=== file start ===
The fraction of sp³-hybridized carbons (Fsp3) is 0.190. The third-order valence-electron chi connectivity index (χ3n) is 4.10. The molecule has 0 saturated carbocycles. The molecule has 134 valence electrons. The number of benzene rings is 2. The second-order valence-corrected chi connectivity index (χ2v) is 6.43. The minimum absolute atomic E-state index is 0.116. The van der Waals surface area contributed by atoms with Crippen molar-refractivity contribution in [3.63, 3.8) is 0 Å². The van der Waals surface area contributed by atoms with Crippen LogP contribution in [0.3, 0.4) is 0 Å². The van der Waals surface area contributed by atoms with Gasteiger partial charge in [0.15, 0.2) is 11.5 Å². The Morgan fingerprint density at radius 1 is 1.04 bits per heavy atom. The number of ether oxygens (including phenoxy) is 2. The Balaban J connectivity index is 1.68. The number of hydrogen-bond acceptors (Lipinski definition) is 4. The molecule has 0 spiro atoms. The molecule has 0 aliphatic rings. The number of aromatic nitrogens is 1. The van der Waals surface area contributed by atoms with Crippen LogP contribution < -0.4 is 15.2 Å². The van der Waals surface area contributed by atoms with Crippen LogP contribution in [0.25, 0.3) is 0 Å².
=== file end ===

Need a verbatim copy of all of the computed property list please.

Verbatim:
The fraction of sp³-hybridized carbons (Fsp3) is 0.190. The third-order valence-electron chi connectivity index (χ3n) is 4.10. The molecule has 0 saturated carbocycles. The molecule has 134 valence electrons. The number of benzene rings is 2. The second-order valence-corrected chi connectivity index (χ2v) is 6.43. The minimum absolute atomic E-state index is 0.116. The van der Waals surface area contributed by atoms with Crippen molar-refractivity contribution in [3.63, 3.8) is 0 Å². The van der Waals surface area contributed by atoms with Crippen LogP contribution in [0.3, 0.4) is 0 Å². The van der Waals surface area contributed by atoms with Gasteiger partial charge in [0.15, 0.2) is 11.5 Å². The Morgan fingerprint density at radius 1 is 1.04 bits per heavy atom. The number of ether oxygens (including phenoxy) is 2. The Balaban J connectivity index is 1.68. The number of hydrogen-bond acceptors (Lipinski definition) is 4. The molecule has 0 spiro atoms. The molecule has 0 aliphatic rings. The number of aromatic nitrogens is 1. The van der Waals surface area contributed by atoms with Crippen LogP contribution < -0.4 is 15.2 Å². The van der Waals surface area contributed by atoms with Crippen LogP contribution in [0.25, 0.3) is 0 Å².